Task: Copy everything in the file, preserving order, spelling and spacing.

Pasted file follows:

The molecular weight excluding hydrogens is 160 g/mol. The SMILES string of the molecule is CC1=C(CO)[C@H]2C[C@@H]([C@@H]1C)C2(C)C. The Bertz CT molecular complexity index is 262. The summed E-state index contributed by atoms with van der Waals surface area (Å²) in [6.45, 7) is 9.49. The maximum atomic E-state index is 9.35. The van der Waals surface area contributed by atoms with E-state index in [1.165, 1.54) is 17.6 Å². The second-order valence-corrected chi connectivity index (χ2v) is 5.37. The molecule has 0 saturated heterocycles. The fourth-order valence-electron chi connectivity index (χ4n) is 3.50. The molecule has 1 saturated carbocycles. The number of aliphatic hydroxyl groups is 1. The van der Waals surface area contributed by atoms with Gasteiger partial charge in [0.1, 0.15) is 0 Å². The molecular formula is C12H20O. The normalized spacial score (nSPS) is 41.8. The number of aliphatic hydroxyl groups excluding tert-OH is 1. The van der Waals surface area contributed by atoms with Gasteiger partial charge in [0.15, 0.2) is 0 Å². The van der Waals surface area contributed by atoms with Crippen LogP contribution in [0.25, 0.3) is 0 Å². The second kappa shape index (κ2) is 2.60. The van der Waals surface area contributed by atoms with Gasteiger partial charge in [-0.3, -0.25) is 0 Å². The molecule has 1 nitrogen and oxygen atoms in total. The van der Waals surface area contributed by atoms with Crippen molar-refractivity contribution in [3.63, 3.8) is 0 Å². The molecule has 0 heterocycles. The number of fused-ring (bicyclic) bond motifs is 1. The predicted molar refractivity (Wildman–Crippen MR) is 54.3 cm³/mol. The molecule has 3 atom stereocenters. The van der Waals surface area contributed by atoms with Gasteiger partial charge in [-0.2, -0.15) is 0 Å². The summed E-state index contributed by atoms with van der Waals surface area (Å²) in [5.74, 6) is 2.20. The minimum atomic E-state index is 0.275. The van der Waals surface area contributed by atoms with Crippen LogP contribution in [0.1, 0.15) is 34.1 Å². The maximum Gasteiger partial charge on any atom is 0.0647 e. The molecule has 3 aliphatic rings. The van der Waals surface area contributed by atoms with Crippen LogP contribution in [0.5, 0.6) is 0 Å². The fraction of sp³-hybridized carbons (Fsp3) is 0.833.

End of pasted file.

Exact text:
The molecular weight excluding hydrogens is 160 g/mol. The SMILES string of the molecule is CC1=C(CO)[C@H]2C[C@@H]([C@@H]1C)C2(C)C. The Bertz CT molecular complexity index is 262. The summed E-state index contributed by atoms with van der Waals surface area (Å²) in [6.45, 7) is 9.49. The maximum atomic E-state index is 9.35. The van der Waals surface area contributed by atoms with E-state index in [1.165, 1.54) is 17.6 Å². The second-order valence-corrected chi connectivity index (χ2v) is 5.37. The molecule has 0 saturated heterocycles. The fourth-order valence-electron chi connectivity index (χ4n) is 3.50. The molecule has 1 saturated carbocycles. The number of aliphatic hydroxyl groups is 1. The van der Waals surface area contributed by atoms with Gasteiger partial charge in [0.1, 0.15) is 0 Å². The molecular formula is C12H20O. The normalized spacial score (nSPS) is 41.8. The number of aliphatic hydroxyl groups excluding tert-OH is 1. The van der Waals surface area contributed by atoms with Gasteiger partial charge in [0.15, 0.2) is 0 Å². The van der Waals surface area contributed by atoms with Crippen LogP contribution in [0.25, 0.3) is 0 Å². The second kappa shape index (κ2) is 2.60. The van der Waals surface area contributed by atoms with Gasteiger partial charge in [-0.3, -0.25) is 0 Å². The molecule has 1 nitrogen and oxygen atoms in total. The van der Waals surface area contributed by atoms with Crippen molar-refractivity contribution in [3.63, 3.8) is 0 Å². The molecule has 0 heterocycles. The number of fused-ring (bicyclic) bond motifs is 1. The predicted molar refractivity (Wildman–Crippen MR) is 54.3 cm³/mol. The molecule has 3 atom stereocenters. The van der Waals surface area contributed by atoms with Gasteiger partial charge in [-0.2, -0.15) is 0 Å². The summed E-state index contributed by atoms with van der Waals surface area (Å²) in [5.74, 6) is 2.20. The minimum atomic E-state index is 0.275. The van der Waals surface area contributed by atoms with Crippen LogP contribution in [0.1, 0.15) is 34.1 Å². The maximum Gasteiger partial charge on any atom is 0.0647 e. The molecule has 3 aliphatic rings. The van der Waals surface area contributed by atoms with Crippen LogP contribution in [0.5, 0.6) is 0 Å². The fraction of sp³-hybridized carbons (Fsp3) is 0.833.